Issaquah Salmon Hatchery Volunteering
Today we volunteered at the Issaquah Fish Hatchery separating the dead and unfertilized salmon eggs from the viable eggs. The chinook salmon eggs are now 4 weeks old and about the size of a pea. The viable eggs were salmon colored and slightly translucent, so you could see two little tiny salmon eyes inside. If you looked at the eggs patiently, you might see one of the little fish squirm around inside its egg. The bad eggs were milky white, hard, and some had a dark fuzzy mold or fungus on them.
All of the eggs first passed through a mechanical separator, which separated the eggs by shooting a laser through them and if the laser light did not pass through the egg to the receiver on the other side, the egg was deemed “bad” and deposited into the “reject” bucket. Conversely, if the laser light passed through the egg, the machine assumed it was a viable, translucent pink egg and deposited it into a second “keeper” bucket. As you might imagine, there were some bad eggs that were mistakenly deposited into the “keeper” bucket (false positives) and also some good eggs that were mistakenly deposited into the “reject” bucket (false negatives). So, as a volunteer egg picker, we sifted through the contents of these buckets and plucked out the bad eggs that were accidentally deposited into the good-egg bucket and picked out the good eggs that accidentally ended up in the bad-egg bucket.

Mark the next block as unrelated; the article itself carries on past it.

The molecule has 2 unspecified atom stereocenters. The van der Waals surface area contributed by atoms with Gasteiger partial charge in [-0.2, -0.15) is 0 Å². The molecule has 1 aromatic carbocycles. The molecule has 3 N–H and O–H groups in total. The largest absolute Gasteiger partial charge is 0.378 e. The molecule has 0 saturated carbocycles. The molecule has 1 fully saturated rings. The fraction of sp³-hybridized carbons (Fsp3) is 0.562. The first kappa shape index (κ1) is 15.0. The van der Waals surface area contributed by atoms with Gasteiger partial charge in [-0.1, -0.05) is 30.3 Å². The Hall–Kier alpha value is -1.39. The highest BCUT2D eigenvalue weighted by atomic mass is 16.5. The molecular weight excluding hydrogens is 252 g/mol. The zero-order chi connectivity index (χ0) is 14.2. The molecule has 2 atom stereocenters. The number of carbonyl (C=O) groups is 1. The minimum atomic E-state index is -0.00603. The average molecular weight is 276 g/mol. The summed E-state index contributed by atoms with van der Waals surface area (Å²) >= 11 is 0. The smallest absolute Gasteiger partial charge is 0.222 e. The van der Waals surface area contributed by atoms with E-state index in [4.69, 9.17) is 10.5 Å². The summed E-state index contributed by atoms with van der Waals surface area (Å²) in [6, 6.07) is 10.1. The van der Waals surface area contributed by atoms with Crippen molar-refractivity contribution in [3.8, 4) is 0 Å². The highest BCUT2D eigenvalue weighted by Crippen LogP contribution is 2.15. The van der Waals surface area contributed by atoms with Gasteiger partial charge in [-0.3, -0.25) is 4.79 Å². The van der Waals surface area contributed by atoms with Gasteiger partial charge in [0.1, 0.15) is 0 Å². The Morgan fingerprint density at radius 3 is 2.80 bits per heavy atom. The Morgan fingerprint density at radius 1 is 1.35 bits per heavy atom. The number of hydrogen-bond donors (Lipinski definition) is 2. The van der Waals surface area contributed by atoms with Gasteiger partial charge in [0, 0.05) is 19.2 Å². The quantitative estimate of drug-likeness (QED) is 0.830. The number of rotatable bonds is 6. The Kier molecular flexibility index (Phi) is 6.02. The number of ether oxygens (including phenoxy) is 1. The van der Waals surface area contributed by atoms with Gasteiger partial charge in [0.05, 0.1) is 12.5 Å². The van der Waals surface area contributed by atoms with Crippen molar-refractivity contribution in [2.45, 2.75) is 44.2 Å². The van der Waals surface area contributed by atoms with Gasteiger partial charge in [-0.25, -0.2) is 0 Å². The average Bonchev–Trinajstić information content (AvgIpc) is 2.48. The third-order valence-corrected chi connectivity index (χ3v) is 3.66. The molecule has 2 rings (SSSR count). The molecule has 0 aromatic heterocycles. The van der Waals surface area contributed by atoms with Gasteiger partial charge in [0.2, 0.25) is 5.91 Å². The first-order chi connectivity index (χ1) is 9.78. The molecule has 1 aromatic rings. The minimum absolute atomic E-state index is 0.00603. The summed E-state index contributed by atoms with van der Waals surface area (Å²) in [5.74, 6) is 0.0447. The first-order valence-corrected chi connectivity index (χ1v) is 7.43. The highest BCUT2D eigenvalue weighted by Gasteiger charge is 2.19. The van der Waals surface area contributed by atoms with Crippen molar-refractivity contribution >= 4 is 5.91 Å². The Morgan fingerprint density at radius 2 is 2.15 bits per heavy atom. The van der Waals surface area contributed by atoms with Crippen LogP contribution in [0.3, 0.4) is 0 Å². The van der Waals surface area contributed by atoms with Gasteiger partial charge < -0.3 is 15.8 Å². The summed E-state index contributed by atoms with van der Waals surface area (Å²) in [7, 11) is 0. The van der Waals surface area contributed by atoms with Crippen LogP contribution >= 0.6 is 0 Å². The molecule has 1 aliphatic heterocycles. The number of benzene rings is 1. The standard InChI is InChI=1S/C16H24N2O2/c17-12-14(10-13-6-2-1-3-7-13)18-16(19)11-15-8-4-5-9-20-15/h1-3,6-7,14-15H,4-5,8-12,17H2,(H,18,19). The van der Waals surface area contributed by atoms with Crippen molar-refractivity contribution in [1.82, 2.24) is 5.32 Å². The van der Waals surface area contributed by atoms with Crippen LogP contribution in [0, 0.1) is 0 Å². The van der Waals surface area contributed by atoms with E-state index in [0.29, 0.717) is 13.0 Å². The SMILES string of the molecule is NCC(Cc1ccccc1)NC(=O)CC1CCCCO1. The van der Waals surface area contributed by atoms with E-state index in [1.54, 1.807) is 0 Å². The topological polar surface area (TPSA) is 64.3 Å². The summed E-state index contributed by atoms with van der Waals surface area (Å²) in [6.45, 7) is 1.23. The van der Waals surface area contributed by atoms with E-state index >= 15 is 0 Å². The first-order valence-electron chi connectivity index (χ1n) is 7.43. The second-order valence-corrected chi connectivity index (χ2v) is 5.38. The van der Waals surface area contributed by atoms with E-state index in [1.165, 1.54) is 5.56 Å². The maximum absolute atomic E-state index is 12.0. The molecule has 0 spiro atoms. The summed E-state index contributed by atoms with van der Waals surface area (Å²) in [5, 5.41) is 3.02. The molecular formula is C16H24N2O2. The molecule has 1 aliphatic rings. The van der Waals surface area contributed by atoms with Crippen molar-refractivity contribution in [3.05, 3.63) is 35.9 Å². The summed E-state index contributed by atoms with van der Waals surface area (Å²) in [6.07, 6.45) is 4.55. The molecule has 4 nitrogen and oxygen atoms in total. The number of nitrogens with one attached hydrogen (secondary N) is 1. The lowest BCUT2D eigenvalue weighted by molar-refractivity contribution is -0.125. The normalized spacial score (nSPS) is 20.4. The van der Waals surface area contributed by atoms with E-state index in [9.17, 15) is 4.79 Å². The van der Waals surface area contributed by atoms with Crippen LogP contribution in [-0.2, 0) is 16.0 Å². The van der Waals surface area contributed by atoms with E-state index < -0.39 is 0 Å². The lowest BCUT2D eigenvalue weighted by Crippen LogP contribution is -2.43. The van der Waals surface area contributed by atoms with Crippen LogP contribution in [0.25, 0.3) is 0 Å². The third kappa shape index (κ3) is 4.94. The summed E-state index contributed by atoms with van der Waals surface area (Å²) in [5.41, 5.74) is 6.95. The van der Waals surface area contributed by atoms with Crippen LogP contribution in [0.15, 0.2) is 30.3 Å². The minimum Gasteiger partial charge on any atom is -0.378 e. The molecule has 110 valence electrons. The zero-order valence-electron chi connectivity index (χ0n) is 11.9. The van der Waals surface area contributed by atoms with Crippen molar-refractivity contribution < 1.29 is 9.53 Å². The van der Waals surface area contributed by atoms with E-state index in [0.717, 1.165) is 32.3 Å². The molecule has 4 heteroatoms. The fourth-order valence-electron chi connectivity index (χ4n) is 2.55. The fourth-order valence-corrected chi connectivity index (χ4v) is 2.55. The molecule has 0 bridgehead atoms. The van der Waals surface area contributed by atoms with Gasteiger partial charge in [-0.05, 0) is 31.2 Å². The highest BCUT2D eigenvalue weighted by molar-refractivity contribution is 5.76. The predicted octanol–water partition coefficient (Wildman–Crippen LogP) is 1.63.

As you can see from the photos below, we used little calipers that looked like toast grabbers or barbecue tongs to pick up each egg one by one.